PETCO Communications Hub rising to meet the challenge

PETCO Communications Hub rising to meet the challenge
08 February 2018

PETCO Communications Hub rising to meet the challenge

Communication is the key to solving the issue of plastic waste; it raises awareness, promotes interest, shares knowledge and educates. This is why Dr. Tony Ribbink, Director of the African Marine Waste Network (AMWN), is thrilled that PETCO (the PET Plastic Recycling Company) is extending and growing its support of the PETCO Communications Hub of the Network for a further year.

Press release – 7 February 2018

“The partnership with PETCO enables us to better serve the people in the 38 coastal and island states of Africa for which the Network has a responsibility. This coming year is likely to be particularly active as suddenly the world is awakening to the urgency and need to focus on waste in Africa. International developments and pledges will provide us with much of value to communicate,” says Dr. Ribbink.

Dr. Ribbink further indicated that it is a pleasure to work with PETCO, an action orientated company and a leader in sustainable thinking. PETCO plays a significant, hands-on, role in education, capacity development and molding sensible strategies.

Cheri Scholtz, PETCO CEO, commented, “We view the Network – the first of its kind to focus on the prevention and mitigation of marine pollution in Africa – as a game-changer. Plastic and other pollution is one of the biggest challenges currently facing the planet. The accumulation of plastic waste and other debris on land and its leakage into the sea is a growing, costly problem. We can and must work together to solve this crisis.”

In 2017, it was estimated that 350kg of plastic waste poured into the oceans every second. This plastic persists as the rate of decomposition can last for centuries. This means that every year, millions of tonnes of plastic waste are accumulating in the oceans, where it spoils the environment, threatens many of the sea creatures, and pose significant risks to humans. These factors have strongly focused global attention on the issue of plastic waste in the last two years.

It is estimated that about 80% of the plastic waste entering the oceans come from land-based sources, travelling via rivers, wetlands and estuaries. The main focus of the AMWN in the coming year will geared towards projects and awareness campaigns stopping plastic waste from entering the rivers. In Africa, most municipalities are centered within river catchments that have a prominent river running though towns and cities collecting plastic waste which eventually ends up in the ocean. The need to involve municipalities with environmental projects and awareness campaigns is considerable.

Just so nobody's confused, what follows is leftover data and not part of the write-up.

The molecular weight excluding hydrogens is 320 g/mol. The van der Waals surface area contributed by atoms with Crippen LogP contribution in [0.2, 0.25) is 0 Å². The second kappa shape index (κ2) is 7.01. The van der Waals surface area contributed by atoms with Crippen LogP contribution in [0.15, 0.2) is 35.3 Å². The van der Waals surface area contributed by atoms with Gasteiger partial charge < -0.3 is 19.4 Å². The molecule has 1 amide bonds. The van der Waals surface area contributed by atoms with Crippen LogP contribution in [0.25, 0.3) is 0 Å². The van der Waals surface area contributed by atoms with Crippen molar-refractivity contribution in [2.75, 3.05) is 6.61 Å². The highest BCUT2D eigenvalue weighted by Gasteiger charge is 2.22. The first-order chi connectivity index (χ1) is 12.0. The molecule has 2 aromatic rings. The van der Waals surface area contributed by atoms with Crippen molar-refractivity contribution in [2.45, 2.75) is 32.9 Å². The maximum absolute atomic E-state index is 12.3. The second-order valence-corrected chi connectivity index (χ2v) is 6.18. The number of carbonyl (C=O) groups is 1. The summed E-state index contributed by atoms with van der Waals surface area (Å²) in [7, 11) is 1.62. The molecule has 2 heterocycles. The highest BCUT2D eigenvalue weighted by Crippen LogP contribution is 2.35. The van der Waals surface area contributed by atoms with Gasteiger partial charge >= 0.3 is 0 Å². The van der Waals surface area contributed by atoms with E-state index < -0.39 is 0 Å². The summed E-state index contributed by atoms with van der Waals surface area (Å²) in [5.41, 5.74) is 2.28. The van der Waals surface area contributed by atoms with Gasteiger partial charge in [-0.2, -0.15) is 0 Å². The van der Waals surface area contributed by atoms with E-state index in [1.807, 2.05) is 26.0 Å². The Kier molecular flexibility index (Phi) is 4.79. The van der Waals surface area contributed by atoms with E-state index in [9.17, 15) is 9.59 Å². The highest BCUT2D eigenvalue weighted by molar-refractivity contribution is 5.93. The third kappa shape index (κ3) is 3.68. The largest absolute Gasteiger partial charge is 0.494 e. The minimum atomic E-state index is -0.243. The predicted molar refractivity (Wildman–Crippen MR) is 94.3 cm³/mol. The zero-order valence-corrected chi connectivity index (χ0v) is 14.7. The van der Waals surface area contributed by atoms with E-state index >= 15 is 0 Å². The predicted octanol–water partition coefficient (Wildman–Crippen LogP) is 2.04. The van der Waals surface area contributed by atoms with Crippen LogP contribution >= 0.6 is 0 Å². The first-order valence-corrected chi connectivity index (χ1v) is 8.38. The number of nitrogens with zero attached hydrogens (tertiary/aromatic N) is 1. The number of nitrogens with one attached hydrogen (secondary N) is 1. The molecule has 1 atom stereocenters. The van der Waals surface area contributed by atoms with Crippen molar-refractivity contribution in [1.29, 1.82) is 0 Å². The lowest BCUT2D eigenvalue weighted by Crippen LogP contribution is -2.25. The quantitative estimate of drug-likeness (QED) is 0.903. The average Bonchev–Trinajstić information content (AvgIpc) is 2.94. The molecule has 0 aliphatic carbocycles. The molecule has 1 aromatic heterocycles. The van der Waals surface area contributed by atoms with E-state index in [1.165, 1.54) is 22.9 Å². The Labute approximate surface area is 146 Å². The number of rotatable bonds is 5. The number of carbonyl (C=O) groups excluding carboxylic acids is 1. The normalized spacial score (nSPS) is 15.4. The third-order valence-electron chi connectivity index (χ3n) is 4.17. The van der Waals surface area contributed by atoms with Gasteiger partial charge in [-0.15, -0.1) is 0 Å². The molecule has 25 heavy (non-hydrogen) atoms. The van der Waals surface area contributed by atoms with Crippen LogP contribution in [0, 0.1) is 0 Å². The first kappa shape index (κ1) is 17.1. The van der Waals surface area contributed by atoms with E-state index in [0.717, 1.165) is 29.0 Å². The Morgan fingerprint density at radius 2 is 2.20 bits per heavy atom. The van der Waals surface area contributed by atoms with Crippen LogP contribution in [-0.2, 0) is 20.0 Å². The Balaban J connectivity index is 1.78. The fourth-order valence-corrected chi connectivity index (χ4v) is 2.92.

As the world population grows from seven to nine billion people, so too will the amounts of plastic waste. Clearly there is a need to dramatically improve waste management and promote ways to reduce, reuse and recycle plastic; starting by recognizing that plastic is a valuable resource that should not be discarded. This is particularly important in Africa, as predictions are showing that 1.3 billion of the 2 billion additional people on the planet by 2050 will be in Africa. Clearly, a task of the PETCO Communications Hub together with the AMWN will be to promote strategies that are geared to the much higher population densities especially along the coasts.

PECTO have already initiated several partnerships with local communities in an effort to promote skills development and encourage people to make a living from recyclables. The Thinana Recycling and Waste Management Primary Co-operative, in the village of Senwabarwana (Limpopo), is an example of such a partnership with PETCO. In this Co-operative, five women collect recyclable waste (such as PET plastic bottles, cans, and glass) using donkey carts and trolleys. PETCO has supported this Co-operative through training and by supplying collection trolleys as well as a manual baling machine.

Cheri Scholtz concluded by saying, “Creating a sustainable future requires fundamental changes in attitudes and behavior, with each stakeholder group – from government and industry, to society as a whole – taking responsibility for their specific role in transitioning to a circular economy. This is the future PETCO is working to create.”